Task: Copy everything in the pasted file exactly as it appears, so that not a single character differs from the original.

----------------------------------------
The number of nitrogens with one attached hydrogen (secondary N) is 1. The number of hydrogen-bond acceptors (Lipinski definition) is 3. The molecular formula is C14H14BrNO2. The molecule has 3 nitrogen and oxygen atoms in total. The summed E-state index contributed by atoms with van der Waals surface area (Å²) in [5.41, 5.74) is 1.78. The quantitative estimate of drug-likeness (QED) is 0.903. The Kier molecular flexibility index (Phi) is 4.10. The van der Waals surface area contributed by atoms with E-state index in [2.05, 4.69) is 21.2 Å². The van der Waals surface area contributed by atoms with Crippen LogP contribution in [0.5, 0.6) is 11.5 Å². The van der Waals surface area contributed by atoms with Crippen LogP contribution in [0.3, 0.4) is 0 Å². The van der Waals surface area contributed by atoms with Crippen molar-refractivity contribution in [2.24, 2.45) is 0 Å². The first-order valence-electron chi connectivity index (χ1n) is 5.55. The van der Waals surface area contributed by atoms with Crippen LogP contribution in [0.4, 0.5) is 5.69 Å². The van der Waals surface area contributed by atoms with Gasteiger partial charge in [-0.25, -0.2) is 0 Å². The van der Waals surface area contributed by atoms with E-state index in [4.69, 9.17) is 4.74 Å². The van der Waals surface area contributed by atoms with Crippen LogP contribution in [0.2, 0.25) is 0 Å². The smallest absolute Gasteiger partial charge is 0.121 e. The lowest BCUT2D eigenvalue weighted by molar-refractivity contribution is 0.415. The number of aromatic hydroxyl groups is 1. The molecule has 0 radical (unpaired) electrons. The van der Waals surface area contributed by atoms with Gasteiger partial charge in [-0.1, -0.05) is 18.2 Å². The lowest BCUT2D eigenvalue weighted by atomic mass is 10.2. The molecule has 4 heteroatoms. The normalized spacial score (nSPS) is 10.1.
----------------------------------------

The number of nitrogens with one attached hydrogen (secondary N) is 1. The number of hydrogen-bond acceptors (Lipinski definition) is 3. The molecular formula is C14H14BrNO2. The molecule has 3 nitrogen and oxygen atoms in total. The summed E-state index contributed by atoms with van der Waals surface area (Å²) in [5.41, 5.74) is 1.78. The quantitative estimate of drug-likeness (QED) is 0.903. The Kier molecular flexibility index (Phi) is 4.10. The van der Waals surface area contributed by atoms with E-state index in [2.05, 4.69) is 21.2 Å². The van der Waals surface area contributed by atoms with Crippen LogP contribution in [0.5, 0.6) is 11.5 Å². The van der Waals surface area contributed by atoms with Crippen LogP contribution in [0.3, 0.4) is 0 Å². The van der Waals surface area contributed by atoms with Crippen molar-refractivity contribution in [2.24, 2.45) is 0 Å². The first-order valence-electron chi connectivity index (χ1n) is 5.55. The van der Waals surface area contributed by atoms with Crippen LogP contribution in [0.4, 0.5) is 5.69 Å². The van der Waals surface area contributed by atoms with Gasteiger partial charge in [-0.25, -0.2) is 0 Å². The van der Waals surface area contributed by atoms with E-state index in [4.69, 9.17) is 4.74 Å². The van der Waals surface area contributed by atoms with Crippen LogP contribution in [0.2, 0.25) is 0 Å². The smallest absolute Gasteiger partial charge is 0.121 e. The lowest BCUT2D eigenvalue weighted by molar-refractivity contribution is 0.415. The number of aromatic hydroxyl groups is 1. The molecule has 0 radical (unpaired) electrons. The van der Waals surface area contributed by atoms with Gasteiger partial charge in [-0.1, -0.05) is 18.2 Å². The lowest BCUT2D eigenvalue weighted by atomic mass is 10.2. The molecule has 4 heteroatoms. The normalized spacial score (nSPS) is 10.1.